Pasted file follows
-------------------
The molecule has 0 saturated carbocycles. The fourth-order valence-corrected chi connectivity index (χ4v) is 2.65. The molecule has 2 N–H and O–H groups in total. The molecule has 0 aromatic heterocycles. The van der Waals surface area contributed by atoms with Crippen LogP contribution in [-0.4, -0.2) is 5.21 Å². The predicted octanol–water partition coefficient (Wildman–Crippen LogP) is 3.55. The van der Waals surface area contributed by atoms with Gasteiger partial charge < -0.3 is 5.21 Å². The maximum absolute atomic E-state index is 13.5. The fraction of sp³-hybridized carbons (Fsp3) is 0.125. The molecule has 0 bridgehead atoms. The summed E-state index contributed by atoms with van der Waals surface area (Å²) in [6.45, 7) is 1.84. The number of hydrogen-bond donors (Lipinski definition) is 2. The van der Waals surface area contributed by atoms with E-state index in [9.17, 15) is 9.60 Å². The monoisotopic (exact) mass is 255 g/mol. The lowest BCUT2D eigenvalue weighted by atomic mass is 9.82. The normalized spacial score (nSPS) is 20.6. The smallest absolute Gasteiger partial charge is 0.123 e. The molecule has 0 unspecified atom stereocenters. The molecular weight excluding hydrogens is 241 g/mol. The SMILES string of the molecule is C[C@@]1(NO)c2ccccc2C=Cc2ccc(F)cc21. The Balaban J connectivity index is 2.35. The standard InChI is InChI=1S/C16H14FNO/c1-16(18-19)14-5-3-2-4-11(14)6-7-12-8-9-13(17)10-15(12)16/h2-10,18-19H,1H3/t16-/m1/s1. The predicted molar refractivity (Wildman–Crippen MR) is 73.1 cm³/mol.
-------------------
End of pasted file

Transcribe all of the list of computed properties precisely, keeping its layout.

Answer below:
The molecule has 0 saturated carbocycles. The fourth-order valence-corrected chi connectivity index (χ4v) is 2.65. The molecule has 2 N–H and O–H groups in total. The molecule has 0 aromatic heterocycles. The van der Waals surface area contributed by atoms with Crippen LogP contribution in [-0.4, -0.2) is 5.21 Å². The predicted octanol–water partition coefficient (Wildman–Crippen LogP) is 3.55. The van der Waals surface area contributed by atoms with Gasteiger partial charge < -0.3 is 5.21 Å². The maximum absolute atomic E-state index is 13.5. The fraction of sp³-hybridized carbons (Fsp3) is 0.125. The molecule has 0 bridgehead atoms. The summed E-state index contributed by atoms with van der Waals surface area (Å²) in [6.45, 7) is 1.84. The number of hydrogen-bond donors (Lipinski definition) is 2. The van der Waals surface area contributed by atoms with E-state index in [9.17, 15) is 9.60 Å². The monoisotopic (exact) mass is 255 g/mol. The lowest BCUT2D eigenvalue weighted by atomic mass is 9.82. The normalized spacial score (nSPS) is 20.6. The smallest absolute Gasteiger partial charge is 0.123 e. The molecule has 0 unspecified atom stereocenters. The molecular weight excluding hydrogens is 241 g/mol. The SMILES string of the molecule is C[C@@]1(NO)c2ccccc2C=Cc2ccc(F)cc21. The Balaban J connectivity index is 2.35. The standard InChI is InChI=1S/C16H14FNO/c1-16(18-19)14-5-3-2-4-11(14)6-7-12-8-9-13(17)10-15(12)16/h2-10,18-19H,1H3/t16-/m1/s1. The predicted molar refractivity (Wildman–Crippen MR) is 73.1 cm³/mol.